With a good 6 inch ground cover it becomes a lot easier, regular stakes, even extra long ones, won't hold in snow (or sand). Instead you construct a dead-man.

Tent stakes sometimes work for this, but you're better off with something thicker. A tree limb, for instance. Tie a line to the middle of the dead-man, and bury it in the snow (or sand) horizontally, and parallel to the side of the tent. The deeper you bury it the better.

Back fill the hole, and tie the line to the loop in your tent where the stake normally attaches. Let the snow harden before tensioning the guy line.

What happens is that the dead-man resists being pulled through the snow, thus anchoring the tent.

Also big rocks can be used as anchors.

Feral Nature
08-11-2011, 18:08
Thanks yall. I have not ever been in snow over 2 to 3 inches deep. So I am learning here.

ChinMusic
08-11-2011, 18:31
Thanks yall. I have not ever been in snow over 2 to 3 inches deep. So I am learning here.

I watched King of the Hill. I know how you Texans react to a 1/2-inch of snow...........:D

Bearpaw
08-11-2011, 18:42
If the snow is deeper than 6 or so inches, dig in and build a berm around your tent. It helps as a wind break.

I'd recommend a couple of pads if you know you'll be on snow for much time, usually one closed cell foam and one inflater. When I was deployed in Norway, the Norwegian Rangers used a CCF pad and a rein deer skin on top. It was pretty luxurious, but pretty heavy unless you were skijoring behind a vehicle or actually inside one.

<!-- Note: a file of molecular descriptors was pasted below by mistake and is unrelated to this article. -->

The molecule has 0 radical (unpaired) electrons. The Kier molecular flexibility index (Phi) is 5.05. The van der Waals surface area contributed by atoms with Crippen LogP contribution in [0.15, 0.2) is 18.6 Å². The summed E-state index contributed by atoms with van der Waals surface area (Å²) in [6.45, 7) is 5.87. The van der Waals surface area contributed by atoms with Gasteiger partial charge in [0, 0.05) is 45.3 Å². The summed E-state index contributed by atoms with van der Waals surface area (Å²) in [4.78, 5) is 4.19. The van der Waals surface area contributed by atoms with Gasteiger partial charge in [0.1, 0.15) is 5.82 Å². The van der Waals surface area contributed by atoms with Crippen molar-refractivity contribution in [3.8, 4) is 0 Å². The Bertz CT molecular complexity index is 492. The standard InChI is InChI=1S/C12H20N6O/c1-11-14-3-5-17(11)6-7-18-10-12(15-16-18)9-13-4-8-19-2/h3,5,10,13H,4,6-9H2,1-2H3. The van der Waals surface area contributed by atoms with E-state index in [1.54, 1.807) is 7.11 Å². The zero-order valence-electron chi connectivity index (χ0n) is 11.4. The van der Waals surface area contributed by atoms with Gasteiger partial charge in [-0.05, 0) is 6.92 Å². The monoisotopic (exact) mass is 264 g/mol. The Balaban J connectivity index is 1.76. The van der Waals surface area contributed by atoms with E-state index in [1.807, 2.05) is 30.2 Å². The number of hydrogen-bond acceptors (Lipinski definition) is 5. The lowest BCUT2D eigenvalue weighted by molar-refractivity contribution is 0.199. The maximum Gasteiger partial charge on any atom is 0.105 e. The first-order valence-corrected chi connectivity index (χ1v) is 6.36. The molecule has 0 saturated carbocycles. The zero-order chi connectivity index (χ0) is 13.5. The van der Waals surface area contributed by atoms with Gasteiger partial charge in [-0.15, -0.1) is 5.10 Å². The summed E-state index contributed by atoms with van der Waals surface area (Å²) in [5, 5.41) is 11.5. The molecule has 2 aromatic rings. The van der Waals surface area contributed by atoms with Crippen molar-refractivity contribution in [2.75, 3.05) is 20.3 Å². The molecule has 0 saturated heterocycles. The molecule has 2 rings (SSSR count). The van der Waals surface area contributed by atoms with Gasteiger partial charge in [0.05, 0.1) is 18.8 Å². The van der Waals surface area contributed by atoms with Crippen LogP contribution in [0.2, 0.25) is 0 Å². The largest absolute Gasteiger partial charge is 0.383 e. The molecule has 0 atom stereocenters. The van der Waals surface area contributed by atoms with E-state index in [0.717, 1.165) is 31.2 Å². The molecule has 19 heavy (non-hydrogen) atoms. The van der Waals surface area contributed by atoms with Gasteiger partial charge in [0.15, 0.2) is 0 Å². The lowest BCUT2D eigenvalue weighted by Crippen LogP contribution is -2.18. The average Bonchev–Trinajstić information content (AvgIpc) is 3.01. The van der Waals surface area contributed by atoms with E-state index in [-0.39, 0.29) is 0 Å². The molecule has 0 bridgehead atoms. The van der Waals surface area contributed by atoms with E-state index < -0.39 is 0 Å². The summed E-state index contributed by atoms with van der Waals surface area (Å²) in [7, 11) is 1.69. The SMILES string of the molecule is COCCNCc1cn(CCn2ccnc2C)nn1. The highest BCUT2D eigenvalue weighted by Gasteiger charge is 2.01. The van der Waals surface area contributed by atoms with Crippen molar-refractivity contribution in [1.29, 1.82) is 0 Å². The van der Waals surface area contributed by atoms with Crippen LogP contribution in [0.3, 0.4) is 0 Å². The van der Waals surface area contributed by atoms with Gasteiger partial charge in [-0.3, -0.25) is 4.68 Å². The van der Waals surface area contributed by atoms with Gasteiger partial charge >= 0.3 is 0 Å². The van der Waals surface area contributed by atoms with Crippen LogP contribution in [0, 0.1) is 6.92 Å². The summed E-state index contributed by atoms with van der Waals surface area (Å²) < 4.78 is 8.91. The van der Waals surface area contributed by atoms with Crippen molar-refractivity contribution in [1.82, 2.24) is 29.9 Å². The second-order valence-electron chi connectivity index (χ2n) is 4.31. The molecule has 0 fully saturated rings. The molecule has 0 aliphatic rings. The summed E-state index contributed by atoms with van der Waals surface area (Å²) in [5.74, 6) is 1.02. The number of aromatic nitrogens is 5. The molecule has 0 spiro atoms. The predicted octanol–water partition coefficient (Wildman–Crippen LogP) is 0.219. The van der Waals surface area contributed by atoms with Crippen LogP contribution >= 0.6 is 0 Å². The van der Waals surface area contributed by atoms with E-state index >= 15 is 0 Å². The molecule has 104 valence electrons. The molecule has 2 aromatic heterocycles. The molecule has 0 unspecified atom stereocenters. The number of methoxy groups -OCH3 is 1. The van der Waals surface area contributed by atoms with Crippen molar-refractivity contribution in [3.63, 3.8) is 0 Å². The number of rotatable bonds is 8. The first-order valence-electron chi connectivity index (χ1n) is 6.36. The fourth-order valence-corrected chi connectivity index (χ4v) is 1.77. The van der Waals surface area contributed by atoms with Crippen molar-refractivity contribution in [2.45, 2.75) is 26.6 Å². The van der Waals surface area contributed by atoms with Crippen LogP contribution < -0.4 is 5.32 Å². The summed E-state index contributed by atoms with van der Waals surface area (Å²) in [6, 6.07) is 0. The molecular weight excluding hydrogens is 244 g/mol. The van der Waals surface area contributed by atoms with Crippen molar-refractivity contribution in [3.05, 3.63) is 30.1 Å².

About the only way snow can "insulate" is if you dig in and make a snow cave or snow trench. Then it can "insulate" you from the wind. But you're still essentially sleeping on ice. It's cold.

Snowleopard
08-11-2011, 20:55
... is there a certain depth or type of snow that it is not advisable to hike in? Thanks, I am just trying to think this through before I get to Springer Mountain (March 2012).
I would really want to use snowshoes if the snow is over 18" or 2'. But, TipiWalter, who has more time in the southern Appalachians in winter than all of us, doesn't use them. He says that too often the bushes bend over or branches bow down so that you're walking through a low tunnel. When the depth gets beyond 2' or 3' it gets really difficult to walk through snow (this is called postholing because of the hole your steps leave in the snow). I've once walked through 5-6' of soft snow and it was very very exhausting and I was young then.

In the Adirondack E. High Peaks (not on the AT) snowshoes or skis are required when there's more than 8" of snow. This is because the tracks and postholes can make the trails unsafe for skiers or hikers when it freezes, also because the rangers get tired of rescueing people that don't carry snowshoes.

I love thinking about snow when the weather is hot!

LIhikers
08-12-2011, 19:43
Keep in mind that if it's cold enough for snow to accumulate on the ground, the ground may be frozen hard.
That might keep you from getting tent stakes into the ground to stake out your tent.
If the tent is free standing and you only have to stake out the fly, you may have to get a little creative.
If the tent is not freestanding and you need stakes to make it stay up, you may have to get a lot more creative.
It's not impossible, just a little more work.

ChinMusic
08-12-2011, 23:21
I leave the real light weight Ti stakes at home and take more robust stakes in winter. Ones I can pound on with a rock if the ground is frozen.

Feral Nature
08-12-2011, 23:53
I am preparing for being in some snow on Springer in March. Yes, I do freak out if there is more than 1/2 inch of snow, heck I freak out if there are only a few flakes. I have been known to set my alarm so I can wake up and see the flakes that the weatherman has predicted.